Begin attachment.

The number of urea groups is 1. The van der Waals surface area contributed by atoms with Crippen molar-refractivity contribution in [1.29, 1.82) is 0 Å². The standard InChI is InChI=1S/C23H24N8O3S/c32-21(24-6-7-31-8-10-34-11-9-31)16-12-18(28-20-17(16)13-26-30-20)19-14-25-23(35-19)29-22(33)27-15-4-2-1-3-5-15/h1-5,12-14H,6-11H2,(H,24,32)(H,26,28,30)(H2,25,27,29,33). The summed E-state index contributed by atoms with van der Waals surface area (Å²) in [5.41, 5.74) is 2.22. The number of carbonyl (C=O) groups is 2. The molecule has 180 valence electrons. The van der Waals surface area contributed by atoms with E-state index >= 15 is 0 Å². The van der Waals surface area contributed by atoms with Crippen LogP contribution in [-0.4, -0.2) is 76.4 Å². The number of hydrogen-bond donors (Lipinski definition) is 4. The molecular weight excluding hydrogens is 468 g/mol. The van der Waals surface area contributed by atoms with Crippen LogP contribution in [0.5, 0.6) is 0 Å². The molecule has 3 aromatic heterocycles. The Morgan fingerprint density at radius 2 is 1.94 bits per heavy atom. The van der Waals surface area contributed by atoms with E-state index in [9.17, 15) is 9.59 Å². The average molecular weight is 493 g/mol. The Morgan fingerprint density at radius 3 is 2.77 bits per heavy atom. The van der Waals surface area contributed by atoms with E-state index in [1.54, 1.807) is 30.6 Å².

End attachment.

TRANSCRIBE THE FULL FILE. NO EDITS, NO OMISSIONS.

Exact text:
The number of urea groups is 1. The van der Waals surface area contributed by atoms with Crippen molar-refractivity contribution in [1.29, 1.82) is 0 Å². The standard InChI is InChI=1S/C23H24N8O3S/c32-21(24-6-7-31-8-10-34-11-9-31)16-12-18(28-20-17(16)13-26-30-20)19-14-25-23(35-19)29-22(33)27-15-4-2-1-3-5-15/h1-5,12-14H,6-11H2,(H,24,32)(H,26,28,30)(H2,25,27,29,33). The summed E-state index contributed by atoms with van der Waals surface area (Å²) in [5.41, 5.74) is 2.22. The number of carbonyl (C=O) groups is 2. The molecule has 180 valence electrons. The van der Waals surface area contributed by atoms with E-state index >= 15 is 0 Å². The van der Waals surface area contributed by atoms with Crippen LogP contribution in [-0.4, -0.2) is 76.4 Å². The number of hydrogen-bond donors (Lipinski definition) is 4. The molecular weight excluding hydrogens is 468 g/mol. The van der Waals surface area contributed by atoms with Crippen LogP contribution in [0.5, 0.6) is 0 Å². The molecule has 3 aromatic heterocycles. The Morgan fingerprint density at radius 2 is 1.94 bits per heavy atom. The van der Waals surface area contributed by atoms with E-state index in [9.17, 15) is 9.59 Å². The average molecular weight is 493 g/mol. The Morgan fingerprint density at radius 3 is 2.77 bits per heavy atom. The van der Waals surface area contributed by atoms with E-state index in [1.54, 1.807) is 30.6 Å².